Introduction:Which Clinical Attributes Will Most Effectively
Position Emerging Agents Against the Market Leader, Adalimumab?
2.7 million people in the major pharmaceutical markets are
diagnosed with moderate to severe psoriasis. This relatively large population
and the increasing use of biologics to treat the disease have made the therapy
market one of substantial commercial opportunity. In 2011, driven by its better
efficacy and dosing schedule and dermatologists’ positive perception of its
safety profile, adalimumab (AbbVie/Eisai’s Humira) displaced etanercept
(Amgen/Stiefel/Pfizer/Takeda’s Enbrel) as the G7 sales leader. Although the
current moderate to severe psoriasis market is crowded with efficacious
biologics, opportunity still exists for new agents that offer improvements in
short- and long-term efficacy and in safety, particularly a lower risk of
malignancy and serious infections. The moderate to severe psoriasis pipeline
contains several agents with novel mechanisms of action that have the potential
to fulfill these unmet needs.
Questions Answered in This Report:
A drug’s performance on at least six efficacy end points,
including PASI 75 response rate at 12-16 weeks, is important for drug approval
and physician use. What are the key primary and secondary clinical trial end
points with which new therapies are evaluated? How do U.S. and European
dermatologists weight efficacy measures and other drug attributes in their
prescribing decisions for moderate to severe psoriasis?
Adalimumab (AbbVie/Eisai’s Humira) is the 2011 major-market
sales leader for moderate to severe psoriasis. What weaknesses exist in its
profile that would allow emerging therapies to gain a foothold in the market?
Have emerging therapies demonstrated potential on the attributes that surveyed
dermatologists indicate are the most important in their prescribing decisions?
Which emerging therapies will offer the clinical improvements over currently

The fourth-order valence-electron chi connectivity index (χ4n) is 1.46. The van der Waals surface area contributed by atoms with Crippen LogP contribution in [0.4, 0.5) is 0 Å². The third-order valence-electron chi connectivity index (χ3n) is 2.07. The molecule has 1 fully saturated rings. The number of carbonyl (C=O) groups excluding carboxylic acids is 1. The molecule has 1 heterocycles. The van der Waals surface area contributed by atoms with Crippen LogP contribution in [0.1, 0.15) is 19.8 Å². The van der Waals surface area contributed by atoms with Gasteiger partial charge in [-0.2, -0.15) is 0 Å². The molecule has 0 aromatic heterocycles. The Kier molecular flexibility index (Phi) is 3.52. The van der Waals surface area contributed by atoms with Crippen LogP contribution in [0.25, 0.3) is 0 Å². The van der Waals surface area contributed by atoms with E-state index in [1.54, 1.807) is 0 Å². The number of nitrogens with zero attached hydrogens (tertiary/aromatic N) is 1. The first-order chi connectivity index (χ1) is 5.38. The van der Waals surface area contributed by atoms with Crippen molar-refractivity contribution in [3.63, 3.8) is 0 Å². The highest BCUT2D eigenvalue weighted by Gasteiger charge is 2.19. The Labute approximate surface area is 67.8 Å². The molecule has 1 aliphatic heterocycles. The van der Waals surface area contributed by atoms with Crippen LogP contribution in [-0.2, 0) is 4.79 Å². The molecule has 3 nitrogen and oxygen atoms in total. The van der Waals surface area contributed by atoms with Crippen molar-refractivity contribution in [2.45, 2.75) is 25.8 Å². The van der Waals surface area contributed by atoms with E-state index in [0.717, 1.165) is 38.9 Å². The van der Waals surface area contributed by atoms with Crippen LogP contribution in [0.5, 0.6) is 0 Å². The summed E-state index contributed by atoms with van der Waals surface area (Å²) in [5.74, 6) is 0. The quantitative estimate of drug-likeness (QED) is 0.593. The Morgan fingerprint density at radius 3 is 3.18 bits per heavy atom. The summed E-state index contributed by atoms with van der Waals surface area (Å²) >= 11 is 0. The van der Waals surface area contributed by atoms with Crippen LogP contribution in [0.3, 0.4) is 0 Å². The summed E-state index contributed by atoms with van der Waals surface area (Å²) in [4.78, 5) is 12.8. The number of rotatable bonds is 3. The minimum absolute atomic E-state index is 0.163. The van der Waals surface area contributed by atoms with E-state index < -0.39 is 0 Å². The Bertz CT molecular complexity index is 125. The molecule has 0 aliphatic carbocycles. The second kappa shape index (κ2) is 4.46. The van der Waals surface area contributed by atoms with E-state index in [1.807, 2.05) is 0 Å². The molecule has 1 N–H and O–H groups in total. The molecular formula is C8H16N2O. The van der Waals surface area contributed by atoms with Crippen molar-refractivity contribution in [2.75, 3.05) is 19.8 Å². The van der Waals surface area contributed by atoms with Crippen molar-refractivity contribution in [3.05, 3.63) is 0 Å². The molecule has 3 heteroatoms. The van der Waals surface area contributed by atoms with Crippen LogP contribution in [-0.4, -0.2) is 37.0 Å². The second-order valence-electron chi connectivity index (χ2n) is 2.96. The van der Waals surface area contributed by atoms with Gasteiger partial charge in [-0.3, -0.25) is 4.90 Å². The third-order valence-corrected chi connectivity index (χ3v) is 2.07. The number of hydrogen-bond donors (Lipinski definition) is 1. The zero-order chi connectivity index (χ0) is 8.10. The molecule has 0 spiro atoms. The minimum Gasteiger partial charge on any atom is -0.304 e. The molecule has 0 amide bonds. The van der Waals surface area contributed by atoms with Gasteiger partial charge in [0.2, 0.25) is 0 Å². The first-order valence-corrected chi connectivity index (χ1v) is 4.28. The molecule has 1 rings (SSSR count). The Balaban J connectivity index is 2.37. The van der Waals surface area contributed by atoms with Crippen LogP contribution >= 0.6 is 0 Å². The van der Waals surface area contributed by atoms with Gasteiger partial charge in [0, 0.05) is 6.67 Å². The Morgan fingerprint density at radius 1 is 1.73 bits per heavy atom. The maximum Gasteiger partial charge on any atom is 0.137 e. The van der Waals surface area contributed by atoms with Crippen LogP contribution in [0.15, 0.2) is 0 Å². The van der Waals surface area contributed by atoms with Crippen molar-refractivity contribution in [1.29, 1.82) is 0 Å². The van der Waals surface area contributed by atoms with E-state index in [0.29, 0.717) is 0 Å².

available therapies that surveyed MCO PDs seek from new therapies?
PASI 75 response rates at 12-16 weeks and at 60 weeks are key
drivers of physicians’ prescribing decisions and/or the focus of drug
development for new moderate to severe psoriasis therapies. What trade-offs
across these and other clinical attributes are U.S. dermatologists willing to
make when considering the use of emerging therapies for the treatment of moderate
to severe psoriasis? Based on the trade-offs in price and performance across
key drug attributes that U.S. dermatologists are willing to make, how do
physician preference and prescribing likelihood vary across different target
product profiles for moderate to severe psoriasis?
Based on its clinical profile, ustekinumab (Janssen’s Stelara)
is the current clinical gold standard in our Drug Comparator Model. What
attributes do thought leaders believe differentiate this therapy from competing
current therapies and emerging therapies? Will any therapies in development
challenge ustekinumab as the future gold standard in 2016 or 2021?
Attributes included in conjoint analysis-based assessment
of target product profiles for moderate to severe psoriasis:
- PASI 75 response at 12 weeks (% of patients achieving a PASI 75
- PASI 90 response at 12 weeks (% of patients achieving a PASI 90
- PASI 75 response at 60 weeks (% of patients achieving a PASI 75
response, NOT placebo-adjusted).
- Risk of serious infections (rate per 100 patient-years,
- LDL cholesterol level (% increase in mean levels relative to
- Delivery burden (drug formulation and dosing).
Attributes included in assessment of U.S. payers’
receptivity to new therapies for moderate to severe psoriasis:
- Improved effect on PASI 75 response at 12 weeks.
- Improved effect on PASI 75 response at 52-60 weeks.
- Lower rate of serious infections.
- Improved formulation and dosing frequency.
Physicians surveyed: 60 U.S.
and 31 European dermatologists.
Payers surveyed: 20 U.S. MCO PDs.
Comprehensive List of Therapies Included in Our Research and
- Adalimumab (AbbVie/Eisai’s Humira)
- Etanercept (Amgen/Stiefel/Pfizer/Takeda’s Enbrel)
- Infliximab (Janssen/Merck/Mitsubishi Tanabe’s Remicade)
- Ustekinumab (Janssen’s Stelara)
- Apremilast (Celgene)
- Tofacitinib (Pfizer’s Xeljanz)
- Secukinumab (Novartis)
- Brodalumab (Amgen/AstraZeneca/Kyowa Hakko Kirin)
- MK-3222 (Merck)
- Ixekizumab (Eli Lilly)